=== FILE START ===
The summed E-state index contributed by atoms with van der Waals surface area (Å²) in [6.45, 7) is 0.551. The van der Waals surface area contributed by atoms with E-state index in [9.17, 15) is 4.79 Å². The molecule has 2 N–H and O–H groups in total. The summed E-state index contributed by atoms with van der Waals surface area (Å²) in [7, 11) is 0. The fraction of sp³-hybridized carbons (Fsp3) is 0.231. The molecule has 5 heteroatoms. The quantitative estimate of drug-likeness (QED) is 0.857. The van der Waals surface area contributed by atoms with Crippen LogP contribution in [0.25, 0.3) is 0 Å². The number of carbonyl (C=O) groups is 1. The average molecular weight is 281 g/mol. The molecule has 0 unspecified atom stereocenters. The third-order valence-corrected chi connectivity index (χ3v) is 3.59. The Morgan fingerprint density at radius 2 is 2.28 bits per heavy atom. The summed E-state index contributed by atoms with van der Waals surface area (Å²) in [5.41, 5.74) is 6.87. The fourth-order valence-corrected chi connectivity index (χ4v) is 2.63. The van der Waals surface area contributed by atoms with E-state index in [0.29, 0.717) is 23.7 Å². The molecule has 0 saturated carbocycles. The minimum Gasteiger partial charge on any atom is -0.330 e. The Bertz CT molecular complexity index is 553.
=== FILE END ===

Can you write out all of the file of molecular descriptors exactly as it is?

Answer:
The summed E-state index contributed by atoms with van der Waals surface area (Å²) in [6.45, 7) is 0.551. The van der Waals surface area contributed by atoms with E-state index in [9.17, 15) is 4.79 Å². The molecule has 2 N–H and O–H groups in total. The summed E-state index contributed by atoms with van der Waals surface area (Å²) in [7, 11) is 0. The fraction of sp³-hybridized carbons (Fsp3) is 0.231. The molecule has 5 heteroatoms. The quantitative estimate of drug-likeness (QED) is 0.857. The van der Waals surface area contributed by atoms with Crippen LogP contribution in [0.25, 0.3) is 0 Å². The number of carbonyl (C=O) groups is 1. The average molecular weight is 281 g/mol. The molecule has 0 unspecified atom stereocenters. The third-order valence-corrected chi connectivity index (χ3v) is 3.59. The Morgan fingerprint density at radius 2 is 2.28 bits per heavy atom. The summed E-state index contributed by atoms with van der Waals surface area (Å²) in [5.41, 5.74) is 6.87. The fourth-order valence-corrected chi connectivity index (χ4v) is 2.63. The van der Waals surface area contributed by atoms with E-state index in [0.29, 0.717) is 23.7 Å². The molecule has 0 saturated carbocycles. The minimum Gasteiger partial charge on any atom is -0.330 e. The Bertz CT molecular complexity index is 553.